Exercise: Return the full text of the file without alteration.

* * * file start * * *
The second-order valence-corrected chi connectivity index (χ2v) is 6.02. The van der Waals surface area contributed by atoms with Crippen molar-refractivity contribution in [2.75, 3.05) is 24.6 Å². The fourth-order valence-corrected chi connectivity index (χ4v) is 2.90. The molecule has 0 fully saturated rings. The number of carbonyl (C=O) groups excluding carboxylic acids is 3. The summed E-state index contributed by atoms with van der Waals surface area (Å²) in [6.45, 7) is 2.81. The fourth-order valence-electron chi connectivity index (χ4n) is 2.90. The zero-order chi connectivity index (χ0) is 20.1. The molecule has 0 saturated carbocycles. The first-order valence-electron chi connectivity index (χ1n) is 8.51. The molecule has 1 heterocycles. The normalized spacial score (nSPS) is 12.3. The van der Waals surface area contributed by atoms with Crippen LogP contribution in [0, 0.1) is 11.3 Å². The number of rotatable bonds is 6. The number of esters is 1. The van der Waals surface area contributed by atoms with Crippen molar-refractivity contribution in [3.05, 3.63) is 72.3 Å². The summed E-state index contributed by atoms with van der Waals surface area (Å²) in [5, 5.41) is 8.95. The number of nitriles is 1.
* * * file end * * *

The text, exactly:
The second-order valence-corrected chi connectivity index (χ2v) is 6.02. The van der Waals surface area contributed by atoms with Crippen molar-refractivity contribution in [2.75, 3.05) is 24.6 Å². The fourth-order valence-corrected chi connectivity index (χ4v) is 2.90. The molecule has 0 fully saturated rings. The number of carbonyl (C=O) groups excluding carboxylic acids is 3. The summed E-state index contributed by atoms with van der Waals surface area (Å²) in [6.45, 7) is 2.81. The fourth-order valence-electron chi connectivity index (χ4n) is 2.90. The zero-order chi connectivity index (χ0) is 20.1. The molecule has 0 saturated carbocycles. The first-order valence-electron chi connectivity index (χ1n) is 8.51. The molecule has 1 heterocycles. The normalized spacial score (nSPS) is 12.3. The van der Waals surface area contributed by atoms with Crippen LogP contribution in [0, 0.1) is 11.3 Å². The number of rotatable bonds is 6. The number of esters is 1. The van der Waals surface area contributed by atoms with Crippen molar-refractivity contribution in [3.05, 3.63) is 72.3 Å². The summed E-state index contributed by atoms with van der Waals surface area (Å²) in [5, 5.41) is 8.95. The number of nitriles is 1.